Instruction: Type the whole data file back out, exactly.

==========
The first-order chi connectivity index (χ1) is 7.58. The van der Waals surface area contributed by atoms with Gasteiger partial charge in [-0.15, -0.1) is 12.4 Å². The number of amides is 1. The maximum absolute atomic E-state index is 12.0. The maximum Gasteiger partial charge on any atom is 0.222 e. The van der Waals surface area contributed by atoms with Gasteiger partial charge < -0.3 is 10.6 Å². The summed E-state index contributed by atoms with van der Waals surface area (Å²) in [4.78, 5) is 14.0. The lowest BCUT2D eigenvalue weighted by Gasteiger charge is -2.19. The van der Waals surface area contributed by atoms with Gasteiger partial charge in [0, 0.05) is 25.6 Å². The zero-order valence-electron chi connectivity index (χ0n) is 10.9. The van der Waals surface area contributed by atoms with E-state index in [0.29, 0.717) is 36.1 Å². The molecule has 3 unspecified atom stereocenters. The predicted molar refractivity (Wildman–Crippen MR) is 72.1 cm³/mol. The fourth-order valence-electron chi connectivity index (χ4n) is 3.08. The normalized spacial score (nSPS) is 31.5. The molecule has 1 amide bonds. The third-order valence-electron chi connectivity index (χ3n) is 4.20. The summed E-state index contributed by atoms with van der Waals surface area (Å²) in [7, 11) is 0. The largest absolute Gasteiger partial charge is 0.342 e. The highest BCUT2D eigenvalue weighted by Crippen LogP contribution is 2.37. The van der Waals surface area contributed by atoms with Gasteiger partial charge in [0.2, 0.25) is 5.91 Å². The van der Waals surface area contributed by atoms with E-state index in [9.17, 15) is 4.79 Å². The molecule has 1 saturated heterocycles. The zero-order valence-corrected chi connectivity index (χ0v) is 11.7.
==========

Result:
The first-order chi connectivity index (χ1) is 7.58. The van der Waals surface area contributed by atoms with Gasteiger partial charge in [-0.15, -0.1) is 12.4 Å². The number of amides is 1. The maximum absolute atomic E-state index is 12.0. The maximum Gasteiger partial charge on any atom is 0.222 e. The van der Waals surface area contributed by atoms with Gasteiger partial charge < -0.3 is 10.6 Å². The summed E-state index contributed by atoms with van der Waals surface area (Å²) in [4.78, 5) is 14.0. The lowest BCUT2D eigenvalue weighted by Gasteiger charge is -2.19. The van der Waals surface area contributed by atoms with Gasteiger partial charge in [0, 0.05) is 25.6 Å². The zero-order valence-electron chi connectivity index (χ0n) is 10.9. The van der Waals surface area contributed by atoms with E-state index in [0.29, 0.717) is 36.1 Å². The molecule has 3 unspecified atom stereocenters. The predicted molar refractivity (Wildman–Crippen MR) is 72.1 cm³/mol. The fourth-order valence-electron chi connectivity index (χ4n) is 3.08. The normalized spacial score (nSPS) is 31.5. The molecule has 1 amide bonds. The third-order valence-electron chi connectivity index (χ3n) is 4.20. The summed E-state index contributed by atoms with van der Waals surface area (Å²) in [7, 11) is 0. The largest absolute Gasteiger partial charge is 0.342 e. The highest BCUT2D eigenvalue weighted by Crippen LogP contribution is 2.37. The van der Waals surface area contributed by atoms with Gasteiger partial charge in [0.2, 0.25) is 5.91 Å². The van der Waals surface area contributed by atoms with E-state index in [9.17, 15) is 4.79 Å². The molecule has 1 saturated heterocycles. The zero-order valence-corrected chi connectivity index (χ0v) is 11.7.